• hkiran1 on June 15, 2014, 8:17 GMT

    Either implement mankading strictly or leave out the non-striker all together. With a non striker it doesn't make sense not to run him out if he is out of his line.

  • randikaayya on June 15, 2014, 8:00 GMT

    IndianInnerEdge: respect for that comment mate, reflects my own sentiments! Regards from Sri Lanka. Well said Mr. Chappell, your valued opinion should put the debate to bed

  • on June 15, 2014, 7:38 GMT

    Well said. Perhaps there was a time it could be seen as outside the spirit of the game, but the way non-strikers now gain advantage has erradicated that.

  • soumyas on June 15, 2014, 6:26 GMT

    You are speaking my mind. this is why we love you Mr. Chappell, keep writing such articles.

  • Emerson on June 15, 2014, 5:59 GMT

    Couldn't agree more. I don't understand where the 'spirit' of the game comes into it and why more batsmen aren't mankaded. It might become a very popular form of dismissal in T20s. And bring back six bouncers per over. There should be no limit as to how many bouncers you can bowl. Imagine telling batsmen they are restricted to scoring two boundaries per over, or telling a spinner only two are allowed to turn...

  • on June 15, 2014, 5:51 GMT

    Well put by a veteran and a no nonsense cricketer. The whole cricketing world has been blinded by this now defunct, long gone idea of " spirit of cricket". The spirit of cricket is always present in all games played according to rules. If at all, the cricketers need to enshrine the true spirit or gamesmandhip, it could be in an instance like not running out a batsman when he had an unfortunate fall or losing the bat due whilst taking a single. The incidence of this nature could actually create a very pleasant atmosphere in the game and could create and carry everlasting goodwill amongst, otherwise hating, opposing teams. Well said Ian. We all know cricket adminstrators could learn a thing or two from guys like you. Please also give us your thoughts on the instances where, under the DRS system, "umpire's call" could be very unfair to one side. Should not the DRS take the decision completely away from umpires in such instances and give the most obvious decision?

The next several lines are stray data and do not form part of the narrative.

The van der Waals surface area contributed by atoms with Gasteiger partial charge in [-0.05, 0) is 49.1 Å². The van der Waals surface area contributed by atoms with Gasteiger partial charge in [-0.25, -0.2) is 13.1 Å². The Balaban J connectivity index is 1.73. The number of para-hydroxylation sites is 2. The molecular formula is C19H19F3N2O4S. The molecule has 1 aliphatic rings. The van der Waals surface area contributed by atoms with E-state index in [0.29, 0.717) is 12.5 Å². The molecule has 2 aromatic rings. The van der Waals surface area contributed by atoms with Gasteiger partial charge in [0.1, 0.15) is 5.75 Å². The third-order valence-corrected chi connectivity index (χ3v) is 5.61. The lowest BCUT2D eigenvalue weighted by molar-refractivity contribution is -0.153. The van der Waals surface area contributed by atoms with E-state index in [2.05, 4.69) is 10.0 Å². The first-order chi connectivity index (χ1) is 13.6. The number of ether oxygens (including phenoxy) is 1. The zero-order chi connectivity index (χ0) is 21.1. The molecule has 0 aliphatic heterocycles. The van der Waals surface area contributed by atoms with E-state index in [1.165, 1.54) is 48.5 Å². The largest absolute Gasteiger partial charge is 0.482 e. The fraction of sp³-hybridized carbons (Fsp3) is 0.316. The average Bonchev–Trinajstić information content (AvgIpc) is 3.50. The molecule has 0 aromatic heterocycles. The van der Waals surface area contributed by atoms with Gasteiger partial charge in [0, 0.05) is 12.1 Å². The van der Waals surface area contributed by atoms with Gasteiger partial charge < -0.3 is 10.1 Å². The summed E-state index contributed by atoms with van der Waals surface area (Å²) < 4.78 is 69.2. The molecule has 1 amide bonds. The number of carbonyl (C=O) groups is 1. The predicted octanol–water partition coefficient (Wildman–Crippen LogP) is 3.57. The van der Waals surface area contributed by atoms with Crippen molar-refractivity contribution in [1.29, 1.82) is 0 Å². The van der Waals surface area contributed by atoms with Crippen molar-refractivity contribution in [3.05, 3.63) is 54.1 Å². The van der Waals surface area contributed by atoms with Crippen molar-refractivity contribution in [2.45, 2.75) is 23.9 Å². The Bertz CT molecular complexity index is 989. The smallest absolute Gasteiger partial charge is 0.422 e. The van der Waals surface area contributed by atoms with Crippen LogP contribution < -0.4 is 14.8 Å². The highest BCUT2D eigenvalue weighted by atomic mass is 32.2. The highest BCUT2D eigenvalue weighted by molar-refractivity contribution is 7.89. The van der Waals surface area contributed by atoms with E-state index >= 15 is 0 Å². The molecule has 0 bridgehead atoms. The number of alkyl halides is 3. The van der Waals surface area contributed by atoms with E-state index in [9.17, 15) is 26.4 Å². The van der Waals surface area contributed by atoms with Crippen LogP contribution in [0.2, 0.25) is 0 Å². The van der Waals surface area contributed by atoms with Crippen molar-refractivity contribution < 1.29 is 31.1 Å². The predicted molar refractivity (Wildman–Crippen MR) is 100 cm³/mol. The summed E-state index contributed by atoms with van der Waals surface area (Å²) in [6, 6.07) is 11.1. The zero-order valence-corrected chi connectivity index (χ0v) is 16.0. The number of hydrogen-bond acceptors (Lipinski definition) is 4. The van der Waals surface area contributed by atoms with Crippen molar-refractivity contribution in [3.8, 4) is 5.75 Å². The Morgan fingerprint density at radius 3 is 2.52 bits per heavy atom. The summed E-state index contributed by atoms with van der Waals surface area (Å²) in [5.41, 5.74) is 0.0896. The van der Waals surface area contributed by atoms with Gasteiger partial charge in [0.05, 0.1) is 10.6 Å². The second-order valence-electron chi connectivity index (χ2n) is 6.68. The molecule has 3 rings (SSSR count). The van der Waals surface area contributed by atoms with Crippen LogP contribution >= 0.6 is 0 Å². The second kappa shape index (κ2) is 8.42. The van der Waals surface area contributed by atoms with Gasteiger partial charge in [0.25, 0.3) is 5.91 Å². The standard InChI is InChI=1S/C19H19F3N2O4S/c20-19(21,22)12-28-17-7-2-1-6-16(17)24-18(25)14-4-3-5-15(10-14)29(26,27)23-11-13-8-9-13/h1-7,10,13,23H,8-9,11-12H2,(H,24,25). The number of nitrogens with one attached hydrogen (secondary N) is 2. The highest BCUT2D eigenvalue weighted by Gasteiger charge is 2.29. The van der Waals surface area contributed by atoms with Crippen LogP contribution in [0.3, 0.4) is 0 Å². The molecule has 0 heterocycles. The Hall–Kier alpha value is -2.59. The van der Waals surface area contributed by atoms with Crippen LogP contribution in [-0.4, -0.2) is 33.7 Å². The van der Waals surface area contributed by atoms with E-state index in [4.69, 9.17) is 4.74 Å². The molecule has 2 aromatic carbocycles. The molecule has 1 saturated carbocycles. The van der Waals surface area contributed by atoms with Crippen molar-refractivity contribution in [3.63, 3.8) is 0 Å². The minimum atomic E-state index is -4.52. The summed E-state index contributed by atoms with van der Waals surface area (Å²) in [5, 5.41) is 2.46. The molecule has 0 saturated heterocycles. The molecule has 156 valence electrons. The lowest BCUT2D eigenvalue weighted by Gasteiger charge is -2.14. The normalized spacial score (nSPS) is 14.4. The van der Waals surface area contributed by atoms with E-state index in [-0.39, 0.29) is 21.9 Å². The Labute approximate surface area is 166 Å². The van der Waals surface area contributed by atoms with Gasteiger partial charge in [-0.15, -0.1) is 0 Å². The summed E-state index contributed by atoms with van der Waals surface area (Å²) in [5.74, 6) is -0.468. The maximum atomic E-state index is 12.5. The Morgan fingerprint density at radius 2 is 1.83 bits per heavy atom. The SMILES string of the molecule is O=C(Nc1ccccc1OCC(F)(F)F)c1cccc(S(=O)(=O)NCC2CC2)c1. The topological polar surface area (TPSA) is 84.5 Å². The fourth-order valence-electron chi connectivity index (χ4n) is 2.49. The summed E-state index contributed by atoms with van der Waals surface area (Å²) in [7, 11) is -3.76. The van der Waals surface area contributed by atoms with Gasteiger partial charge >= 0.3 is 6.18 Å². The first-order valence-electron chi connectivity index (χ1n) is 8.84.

• henchart on June 15, 2014, 5:19 GMT

    Ian is right .What is wrong is attitude of both the batsman and captain of the team which is at the receiving end of being Mankaded.Kapil had Mankaded Peter Kirsten in 1992 tour of SA and the then captain of SA Kepler W had the temerity to deliberately hit Kapil on his ankles with the bat.In the latest incident also Cook's holier than thou attitude is laughable.Bell ought not have been recalled against India in 2011 summer test but Indians were practising diplomacy.Handling the ball is another mode of dismissal when batsmen expect to be given not out.Richardson in 1983 Bombay test and Steve Waugh in 1998 Madras test also come to mind.

  • notimeforcricket on June 15, 2014, 4:59 GMT